You don't need to authenticate, have an API token, or any complicated OAuth schemes. You simply make a regular GET call to the URL and get an image as a response.

If you need to make a secure call from an HTTPS page, you simply just change "www.gravatar.com" to "secure.gravatar.com" and use HTTPS as the scheme.

Following the hash, there are a couple of useful parameters you can add. 'S', or 'size', allows you to set the pixel size of the returned image. I've used it in the code above so the image size matches the size of the ASP.NET image container I created. You can have a maximum size of 2048.

The 'd' parameter lets you set a default behaviour if an avatar hash is not found. If you make 'd=404', Gravatar will return a 404 error if an image doesn't exist.

If you set 'd=<alternate image url>', the specified image will be used. You can also use the following:

  • d=mm: Mystery Man
  • d=identicon: Geometric pattern calculated from the provided hash
  • d=monsterid: Mini monster picture based on the provided hash
  • d=wavatar: Image similar to a mini monster, but all cool and new wave
  • d=retro: An 'OlkSkool' 8 bit graphic representation of the provided hash
  • d=blank: A simple blank image

Providing the d parameter will automatically substitute the image as required if no hash can be looked up. So, even if the email you work with is not registered, it's still possible to get some kind of image.

Getting Profile Information

Gravatar can handle more than just an avatar image. If you've filled in the various bits that you can change on your Gravatar account, you also can make a call to "http://www.gravatar.com/", followed by the hash calculated for your email. You'll get a mini profile page; for example, mine's at http://www.gravatar.com/10fdb34b4e4b80878ed512813e495bfd.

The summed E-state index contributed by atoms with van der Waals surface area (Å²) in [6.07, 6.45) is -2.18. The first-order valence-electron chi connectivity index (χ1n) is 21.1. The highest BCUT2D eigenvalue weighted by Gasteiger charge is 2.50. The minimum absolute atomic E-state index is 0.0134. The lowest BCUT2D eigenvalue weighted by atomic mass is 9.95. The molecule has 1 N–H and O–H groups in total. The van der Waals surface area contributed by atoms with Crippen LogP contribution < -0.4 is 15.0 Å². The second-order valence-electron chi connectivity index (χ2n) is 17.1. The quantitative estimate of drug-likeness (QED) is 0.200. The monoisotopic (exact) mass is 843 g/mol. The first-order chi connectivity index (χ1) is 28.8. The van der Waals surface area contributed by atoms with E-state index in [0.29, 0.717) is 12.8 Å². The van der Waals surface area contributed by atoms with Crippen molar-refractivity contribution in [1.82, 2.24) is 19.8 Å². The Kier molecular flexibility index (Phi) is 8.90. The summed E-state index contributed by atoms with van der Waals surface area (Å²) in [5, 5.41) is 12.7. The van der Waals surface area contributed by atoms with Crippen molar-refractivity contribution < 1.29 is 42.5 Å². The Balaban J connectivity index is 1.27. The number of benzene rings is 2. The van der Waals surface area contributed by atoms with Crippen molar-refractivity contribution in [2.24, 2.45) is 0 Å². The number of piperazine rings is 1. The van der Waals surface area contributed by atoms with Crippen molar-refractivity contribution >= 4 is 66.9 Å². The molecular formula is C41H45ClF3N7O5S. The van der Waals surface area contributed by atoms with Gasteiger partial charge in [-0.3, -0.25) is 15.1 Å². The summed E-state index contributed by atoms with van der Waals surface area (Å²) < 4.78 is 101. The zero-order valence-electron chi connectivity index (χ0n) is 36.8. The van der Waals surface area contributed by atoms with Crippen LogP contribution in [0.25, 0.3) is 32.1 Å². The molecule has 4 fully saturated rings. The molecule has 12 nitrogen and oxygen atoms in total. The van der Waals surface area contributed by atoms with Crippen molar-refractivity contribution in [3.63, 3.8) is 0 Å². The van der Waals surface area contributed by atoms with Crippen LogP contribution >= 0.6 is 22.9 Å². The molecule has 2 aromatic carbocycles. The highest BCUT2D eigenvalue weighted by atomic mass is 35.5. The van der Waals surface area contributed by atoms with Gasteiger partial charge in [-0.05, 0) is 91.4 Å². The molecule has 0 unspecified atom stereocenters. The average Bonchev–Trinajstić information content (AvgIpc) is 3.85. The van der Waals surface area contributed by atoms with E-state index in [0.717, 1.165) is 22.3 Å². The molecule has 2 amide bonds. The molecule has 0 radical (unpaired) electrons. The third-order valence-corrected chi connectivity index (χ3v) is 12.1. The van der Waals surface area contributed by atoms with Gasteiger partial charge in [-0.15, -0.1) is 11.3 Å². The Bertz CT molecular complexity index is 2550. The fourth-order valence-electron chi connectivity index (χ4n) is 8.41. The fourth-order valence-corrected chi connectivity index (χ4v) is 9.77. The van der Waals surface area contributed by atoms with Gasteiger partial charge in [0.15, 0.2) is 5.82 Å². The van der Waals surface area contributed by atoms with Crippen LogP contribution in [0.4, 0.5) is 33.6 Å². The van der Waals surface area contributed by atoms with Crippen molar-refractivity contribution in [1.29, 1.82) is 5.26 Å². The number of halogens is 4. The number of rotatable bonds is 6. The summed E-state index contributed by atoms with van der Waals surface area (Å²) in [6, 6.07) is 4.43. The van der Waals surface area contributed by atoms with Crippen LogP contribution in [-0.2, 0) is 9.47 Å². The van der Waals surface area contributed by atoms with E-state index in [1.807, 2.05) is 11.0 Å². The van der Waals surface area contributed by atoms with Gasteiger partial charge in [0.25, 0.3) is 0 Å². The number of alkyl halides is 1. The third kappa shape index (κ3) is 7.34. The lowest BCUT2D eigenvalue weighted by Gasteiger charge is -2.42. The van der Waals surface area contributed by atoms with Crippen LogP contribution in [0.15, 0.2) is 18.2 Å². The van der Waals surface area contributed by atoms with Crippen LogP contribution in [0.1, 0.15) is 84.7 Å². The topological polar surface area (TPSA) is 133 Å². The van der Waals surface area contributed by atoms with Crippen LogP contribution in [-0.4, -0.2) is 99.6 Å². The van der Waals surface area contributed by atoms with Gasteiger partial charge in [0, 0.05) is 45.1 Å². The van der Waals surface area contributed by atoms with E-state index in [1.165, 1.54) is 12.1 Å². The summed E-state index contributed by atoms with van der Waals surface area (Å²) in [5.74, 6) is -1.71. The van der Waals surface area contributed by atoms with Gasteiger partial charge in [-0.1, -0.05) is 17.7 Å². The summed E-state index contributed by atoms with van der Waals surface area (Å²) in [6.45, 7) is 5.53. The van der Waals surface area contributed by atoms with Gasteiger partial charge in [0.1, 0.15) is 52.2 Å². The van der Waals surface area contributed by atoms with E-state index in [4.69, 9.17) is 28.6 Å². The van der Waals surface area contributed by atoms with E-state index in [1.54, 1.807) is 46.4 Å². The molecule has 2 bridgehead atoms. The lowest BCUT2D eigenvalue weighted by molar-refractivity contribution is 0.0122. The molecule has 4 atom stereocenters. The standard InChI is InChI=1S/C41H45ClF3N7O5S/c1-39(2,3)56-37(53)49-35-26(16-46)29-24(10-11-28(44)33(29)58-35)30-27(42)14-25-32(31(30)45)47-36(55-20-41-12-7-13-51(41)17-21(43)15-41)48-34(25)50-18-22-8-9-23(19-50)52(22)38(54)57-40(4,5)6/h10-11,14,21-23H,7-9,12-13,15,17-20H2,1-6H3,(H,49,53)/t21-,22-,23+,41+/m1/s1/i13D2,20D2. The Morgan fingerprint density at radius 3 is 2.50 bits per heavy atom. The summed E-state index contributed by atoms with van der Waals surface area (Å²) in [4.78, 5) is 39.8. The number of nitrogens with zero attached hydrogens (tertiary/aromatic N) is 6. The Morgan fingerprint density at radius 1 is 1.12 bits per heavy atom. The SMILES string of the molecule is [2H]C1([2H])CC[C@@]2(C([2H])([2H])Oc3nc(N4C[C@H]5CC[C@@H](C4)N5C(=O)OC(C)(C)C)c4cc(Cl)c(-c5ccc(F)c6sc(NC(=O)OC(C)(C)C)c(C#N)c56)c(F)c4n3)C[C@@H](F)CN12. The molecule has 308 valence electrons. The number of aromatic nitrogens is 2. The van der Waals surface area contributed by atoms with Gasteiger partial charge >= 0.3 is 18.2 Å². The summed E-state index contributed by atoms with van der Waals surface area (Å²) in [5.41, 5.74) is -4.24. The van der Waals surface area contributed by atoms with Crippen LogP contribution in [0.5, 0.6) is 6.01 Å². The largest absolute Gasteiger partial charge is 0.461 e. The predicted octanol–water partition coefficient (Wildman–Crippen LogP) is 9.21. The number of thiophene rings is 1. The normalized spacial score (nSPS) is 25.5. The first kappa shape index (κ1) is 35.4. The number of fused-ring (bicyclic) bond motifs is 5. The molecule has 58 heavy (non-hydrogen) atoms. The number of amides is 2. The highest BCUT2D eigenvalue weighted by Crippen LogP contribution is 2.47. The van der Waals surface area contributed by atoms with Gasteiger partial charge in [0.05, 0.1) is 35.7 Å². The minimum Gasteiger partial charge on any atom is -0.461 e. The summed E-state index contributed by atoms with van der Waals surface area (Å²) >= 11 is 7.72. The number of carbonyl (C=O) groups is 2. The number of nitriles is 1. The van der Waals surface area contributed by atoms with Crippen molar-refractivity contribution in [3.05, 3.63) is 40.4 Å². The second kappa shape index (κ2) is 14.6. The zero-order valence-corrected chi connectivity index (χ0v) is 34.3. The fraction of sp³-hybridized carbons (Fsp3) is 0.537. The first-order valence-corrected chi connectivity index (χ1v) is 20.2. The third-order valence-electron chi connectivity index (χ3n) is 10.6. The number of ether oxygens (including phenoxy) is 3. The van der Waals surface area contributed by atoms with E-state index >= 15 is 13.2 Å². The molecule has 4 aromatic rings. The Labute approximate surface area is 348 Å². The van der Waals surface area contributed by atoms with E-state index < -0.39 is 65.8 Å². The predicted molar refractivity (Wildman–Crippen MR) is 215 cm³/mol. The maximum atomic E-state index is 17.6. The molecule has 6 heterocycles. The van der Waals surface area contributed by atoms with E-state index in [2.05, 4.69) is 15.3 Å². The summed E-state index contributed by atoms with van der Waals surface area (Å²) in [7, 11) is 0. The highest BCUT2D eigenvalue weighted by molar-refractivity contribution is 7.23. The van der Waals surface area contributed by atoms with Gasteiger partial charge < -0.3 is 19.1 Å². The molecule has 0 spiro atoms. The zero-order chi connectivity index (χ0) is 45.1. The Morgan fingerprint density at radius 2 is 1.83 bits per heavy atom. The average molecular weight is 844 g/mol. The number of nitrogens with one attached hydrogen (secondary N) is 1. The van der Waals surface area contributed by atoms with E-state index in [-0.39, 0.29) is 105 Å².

Grav6
Figure 6: My Gravatar mini profile

Although this might be great if you just want to display a simple popup/iframe that's already populated, you can simply, just by adding '.json' to the end of the request, get all the information on that page returned as a JSON object.

Grav7
Figure 7: My Gravatar profile returned as JSON

Representing the different objects returned by Gravatar is not particularly difficult. The main 'entry', for example, can be represented as follows:

using System.Collections.Generic;

namespace GravatarTest
{
   public class GravatarEntry
   {
      public int Id { get; set; }
      public string Hash { get; set; }
      public string RequestHash { get; set; }
      public string ProfileUrl { get; set; }
      public string PreferredUsername { get; set; }
      public string ThumbnailUrl { get; set; }
      public List<PhotoEntry> Photos { get; set; }
      public NameEntry Name { get; set; }